By Dr. K. Javeed Nayeem, MD
We Mysureans take a great deal of pride in the beauty and the rich heritage of our city, much of which has been very carefully hand-crafted by a very far-sighted royalty. Almost anything and everything we see here in Namma Mysuru is unique and markedly different from what we see in most other cities.
Almost every locality in the city has a few so-called heritage structures which have been so designated in the year 2004 by a committee that was constituted to do this. About 234 buildings were shortlisted to be in this elite league but after much string-pulling by many vested interests, 198 were finally given the exalted heritage status. These buildings include many Palaces, Government Offices, Hospitals, Lodges, Guest Houses, Markets, Colleges, our Railway Station, our University building and our two Clock Towers.
The Mysuru City Corporation (MCC) was supposed to be responsible for their maintenance, preservation and protection. But from what we have seen down these nearly twenty years it seems to be doing nothing towards fulfilling this responsibility after performing the initial ‘Namakarna’. I say this because except for the few structures which are being looked after by their respective owners or users, almost every other heritage structure is crying for some much-needed immediate attention.
Going by what we have seen in the past, by some eerie coincidence, the month of August which is just round the corner, seems to be the one that forebodes the worst for our best and most iconic heritage structures! On 25th of August, 2012 we saw a portion of the Lansdowne building collapse, taking with it four innocent lives. On the 28th of August, 2016 we saw a huge chunk of the northern portion of our Devaraja Market building coming down, thankfully without any loss of life this time. Then on the 10th of August, 2019 we saw the portico and front portion of our Fire Brigade building in Saraswathipuram coming down, miraculously sparing the lives of a Home Guard and a Post-woman by a few milliseconds.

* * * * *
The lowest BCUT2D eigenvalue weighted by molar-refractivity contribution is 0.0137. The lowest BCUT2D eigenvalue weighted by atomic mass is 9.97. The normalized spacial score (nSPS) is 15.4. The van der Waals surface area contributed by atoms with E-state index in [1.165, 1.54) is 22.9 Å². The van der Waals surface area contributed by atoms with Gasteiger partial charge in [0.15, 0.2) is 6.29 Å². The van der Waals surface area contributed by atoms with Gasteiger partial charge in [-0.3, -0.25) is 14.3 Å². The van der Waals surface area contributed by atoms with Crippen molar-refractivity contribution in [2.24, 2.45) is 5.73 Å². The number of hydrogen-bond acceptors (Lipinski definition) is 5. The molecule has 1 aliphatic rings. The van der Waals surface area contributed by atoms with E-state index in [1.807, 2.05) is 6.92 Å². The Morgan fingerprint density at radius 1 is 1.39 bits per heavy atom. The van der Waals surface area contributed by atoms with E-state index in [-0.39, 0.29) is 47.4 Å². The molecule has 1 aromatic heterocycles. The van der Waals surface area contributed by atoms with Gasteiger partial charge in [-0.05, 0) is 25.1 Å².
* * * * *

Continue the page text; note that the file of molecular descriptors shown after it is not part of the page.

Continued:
I do not attach any significance to the fact that all these mishaps happened in the month of August except for the fact that August is one of our rainiest months. And, heavy rain, along with good old time are undisputedly the two among the three worst enemies of old buildings. The third enemy, of course, is sheer neglect, which is the one that is most avoidable and therefore the most unpardonable.
Every one of the three structures I am talking about here have a very rich history of their own which is very closely interwoven with the history of our city. The Lansdowne Building was built to commemorate the visit of Lord Lansdowne who was the Viceroy of India from 1888 to 1894. He came to our city on the invitation of our Maharaja Chamaraja Wadiyar X and the building which was completed well before his arrival was inaugurated by him on 10th November 1892. Paying rich tributes to our Maharaja, Lord Lansdowne in his speech said: “There is probably no State in India where the ruler and the ruled are on more satisfactory terms, or in which the great principle, upon which his highness has insisted, that Government should be for the happiness of the governed, receives a greater measure of practical recognition.”